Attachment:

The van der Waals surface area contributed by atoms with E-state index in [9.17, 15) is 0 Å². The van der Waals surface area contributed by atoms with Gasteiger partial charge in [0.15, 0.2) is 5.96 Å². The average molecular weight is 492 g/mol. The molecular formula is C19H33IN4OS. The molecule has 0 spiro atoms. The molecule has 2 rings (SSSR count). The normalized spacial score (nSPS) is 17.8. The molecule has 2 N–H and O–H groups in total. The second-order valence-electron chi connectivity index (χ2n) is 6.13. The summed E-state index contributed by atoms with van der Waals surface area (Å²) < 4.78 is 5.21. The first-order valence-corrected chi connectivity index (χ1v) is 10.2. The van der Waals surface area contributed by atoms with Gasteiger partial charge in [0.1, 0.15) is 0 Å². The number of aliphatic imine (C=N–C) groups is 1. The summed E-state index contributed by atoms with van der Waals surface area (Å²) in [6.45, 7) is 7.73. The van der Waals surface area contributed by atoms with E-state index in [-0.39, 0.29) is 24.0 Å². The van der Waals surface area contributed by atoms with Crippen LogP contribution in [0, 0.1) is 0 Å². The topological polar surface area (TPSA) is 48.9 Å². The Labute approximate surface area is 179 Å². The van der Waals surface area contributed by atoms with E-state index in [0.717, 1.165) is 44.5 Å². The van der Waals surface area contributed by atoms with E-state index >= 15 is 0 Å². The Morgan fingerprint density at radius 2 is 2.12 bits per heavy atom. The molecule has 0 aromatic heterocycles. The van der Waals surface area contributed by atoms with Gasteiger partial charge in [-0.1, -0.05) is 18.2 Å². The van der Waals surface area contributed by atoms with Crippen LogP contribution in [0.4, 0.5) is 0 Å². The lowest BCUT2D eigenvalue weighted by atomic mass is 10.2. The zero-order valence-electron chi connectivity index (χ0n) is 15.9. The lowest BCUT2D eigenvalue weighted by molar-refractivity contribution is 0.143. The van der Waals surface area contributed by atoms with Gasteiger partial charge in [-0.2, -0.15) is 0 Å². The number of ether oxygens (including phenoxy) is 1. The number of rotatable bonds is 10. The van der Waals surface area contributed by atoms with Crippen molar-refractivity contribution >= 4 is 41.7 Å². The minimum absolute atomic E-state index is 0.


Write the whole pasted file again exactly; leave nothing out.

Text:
The van der Waals surface area contributed by atoms with E-state index in [9.17, 15) is 0 Å². The van der Waals surface area contributed by atoms with Gasteiger partial charge in [0.15, 0.2) is 5.96 Å². The average molecular weight is 492 g/mol. The molecular formula is C19H33IN4OS. The molecule has 0 spiro atoms. The molecule has 2 rings (SSSR count). The normalized spacial score (nSPS) is 17.8. The molecule has 2 N–H and O–H groups in total. The second-order valence-electron chi connectivity index (χ2n) is 6.13. The summed E-state index contributed by atoms with van der Waals surface area (Å²) < 4.78 is 5.21. The first-order valence-corrected chi connectivity index (χ1v) is 10.2. The van der Waals surface area contributed by atoms with Gasteiger partial charge in [0.1, 0.15) is 0 Å². The number of aliphatic imine (C=N–C) groups is 1. The summed E-state index contributed by atoms with van der Waals surface area (Å²) in [6.45, 7) is 7.73. The van der Waals surface area contributed by atoms with E-state index in [-0.39, 0.29) is 24.0 Å². The van der Waals surface area contributed by atoms with Crippen LogP contribution in [0, 0.1) is 0 Å². The topological polar surface area (TPSA) is 48.9 Å². The Labute approximate surface area is 179 Å². The van der Waals surface area contributed by atoms with E-state index in [0.717, 1.165) is 44.5 Å². The van der Waals surface area contributed by atoms with E-state index >= 15 is 0 Å². The Morgan fingerprint density at radius 2 is 2.12 bits per heavy atom. The molecule has 0 aromatic heterocycles. The van der Waals surface area contributed by atoms with Gasteiger partial charge in [-0.1, -0.05) is 18.2 Å². The van der Waals surface area contributed by atoms with Crippen LogP contribution in [0.4, 0.5) is 0 Å². The lowest BCUT2D eigenvalue weighted by atomic mass is 10.2. The zero-order valence-electron chi connectivity index (χ0n) is 15.9. The lowest BCUT2D eigenvalue weighted by molar-refractivity contribution is 0.143. The van der Waals surface area contributed by atoms with Gasteiger partial charge in [-0.2, -0.15) is 0 Å². The number of ether oxygens (including phenoxy) is 1. The number of rotatable bonds is 10. The van der Waals surface area contributed by atoms with Crippen molar-refractivity contribution >= 4 is 41.7 Å². The minimum absolute atomic E-state index is 0.